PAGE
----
The physical security tokens carried by senior government officials and industry executives can be hacked, according to blockbuster research revealed Monday. The software used to generate private cryptographic keys for the tokens’ chips, which are manufactured by a company called Infineon, can be reverse-engineered, letting hackers “factor” — or identify — the keys and intercept or spoof any data they are supposed to protect.
The attack threatens to shatter the expectation of public key cryptography — that documents and messages signed by someone’s private key genuinely originated with that person. Beyond personal conversations and file exchanges, the vulnerability also affects cryptographically signed software updates, raising the possibility that hackers could spoof a verified update to install malware on someone’s computer. Such tactics have been used before.
At least 760,000 tokens are vulnerable to the attack, according to the Slovak and Czech researchers who discovered it, though they cautioned that the true extent could be “up to two to three magnitudes” larger. The researchers said they had worked with Infineon and its chip customers for the past eight months. One major customer, Yubico, said most of its devices were unaffected but offered help for people with compromised tokens. Monday’s other security news, about flaws in a popular wireless protocol, received more attention, but experts quickly labeled the cryptography key story more significant. “There will be factorable Infineon RSA keys attached to high-value targets for years and years,” tweeted Thomas Ptáček, a principal at the startup security firm Latacora.
ABOUT THAT WI-FI FLAW — If you use WPA2 security on your wireless router, monitor your network for suspicious traffic and watch for a software update from your router maker. Cybersecurity researchers on Mondayrevealed that vulnerabilities in the WPA2 protocol could let hackers intercept traffic flowing across wireless networks. “In general, any data or information that the victim transmits can be decrypted,” wrote the researchers, who said the issue compromised 10 distinct vulnerabilities. They posted a video showing them capturing a Match.com password entered on a network secured with WPA2. In some circumstances, they said, hackers can also manipulate data transmitted from a router to a client, meaning they can deliver malware to a target machine. Google said it had alerted its Android partners and was working on software updates for affected devices. Major router makers TP-Link, Belkin, Cisco and TRENDnet also said they were responding to the disclosure.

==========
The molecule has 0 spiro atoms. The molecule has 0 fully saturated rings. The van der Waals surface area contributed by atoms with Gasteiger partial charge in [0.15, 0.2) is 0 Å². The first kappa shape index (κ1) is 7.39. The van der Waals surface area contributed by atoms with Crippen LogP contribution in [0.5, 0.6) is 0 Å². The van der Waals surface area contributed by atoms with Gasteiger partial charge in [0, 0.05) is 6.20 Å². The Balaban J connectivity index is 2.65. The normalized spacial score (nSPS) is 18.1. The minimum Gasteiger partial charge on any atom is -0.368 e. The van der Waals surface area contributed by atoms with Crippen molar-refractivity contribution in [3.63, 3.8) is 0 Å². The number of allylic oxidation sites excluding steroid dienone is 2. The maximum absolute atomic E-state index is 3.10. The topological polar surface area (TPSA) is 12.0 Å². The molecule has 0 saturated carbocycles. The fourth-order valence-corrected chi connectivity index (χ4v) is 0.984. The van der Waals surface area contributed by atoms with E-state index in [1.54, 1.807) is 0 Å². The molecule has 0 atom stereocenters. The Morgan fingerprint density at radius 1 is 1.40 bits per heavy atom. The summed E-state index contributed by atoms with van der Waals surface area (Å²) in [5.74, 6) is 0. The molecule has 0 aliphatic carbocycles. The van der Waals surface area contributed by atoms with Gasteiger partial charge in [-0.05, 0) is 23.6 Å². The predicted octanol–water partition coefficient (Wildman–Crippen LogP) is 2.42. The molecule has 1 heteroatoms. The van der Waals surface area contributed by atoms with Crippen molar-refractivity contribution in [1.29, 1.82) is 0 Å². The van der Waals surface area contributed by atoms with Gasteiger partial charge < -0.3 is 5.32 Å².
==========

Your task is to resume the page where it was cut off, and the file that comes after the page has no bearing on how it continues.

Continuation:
Despite the sensational headlines that the WPA2 issue generated, security researchers said it was a largely esoteric concern. “You would need an incredibly high skill set and to be [physically located] at the [target wireless router] to attack this,” wrote security researcher Kevin Beaumont. Windows and iOS devices are not vulnerable to the main vector of attack, and Beaumont told POLITICO that the secondary vector didn’t seem very useful. In addition, websites that encrypt their traffic with HTTPS are protected from interception, even if people are browsing them on unpatched routers. Plus, as security expert Tarah Wheeler pointed out, the attack “is only applicable in WiFi-range. If a shady hoodie is outside your house tapping on keyboard, encryption isn’t your top problem.”
It may not be a nightmare scenario, but the revelation that millions of routers, phones, computers and other devices contain a somewhat exploitable flaw has refocused attention on the challenges of deploying major security updates. Under current law, device makers don’t have to issue patches, and there is no federal agency specifically tasked with monitoring their attentiveness to the issue. Sen. Mark Warner, who has introduced a bill that would create security requirements for smart devices, told POLITICO that the story “illustrates the importance of adopting basic hygiene requirements for the rapidly proliferating internet of things.”
The research also cast a minor spotlight on the Institute of Electrical and Electronics Engineers, the group that sets technical standards for things like wireless security. WPA2 launched in 2004, but the vulnerabilities remained unknown until this year. Cryptography expert Matthew Green said the blame lay partly at the feet of the IEEE, which handles the standards-writing process in a very opaque way. “The standards are highly complex and get made via a closed-door process of private meetings,” wrote Green, a professor at Johns Hopkins University. They are also written in vague ways that make it hard for technical designers to implement them. Designers “have to implement their code using scraps of pseudocode scattered around the standards document,” Green wrote, and “this pseudocode leads to the broken implementation that enables” the WPA2 vulnerabilities. The IEEE’s process, he argued, “is dumb and — in this specific case — probably just cost industry tens of millions of dollars.” The IEEE did not respond to a request for comment on Green’s criticisms.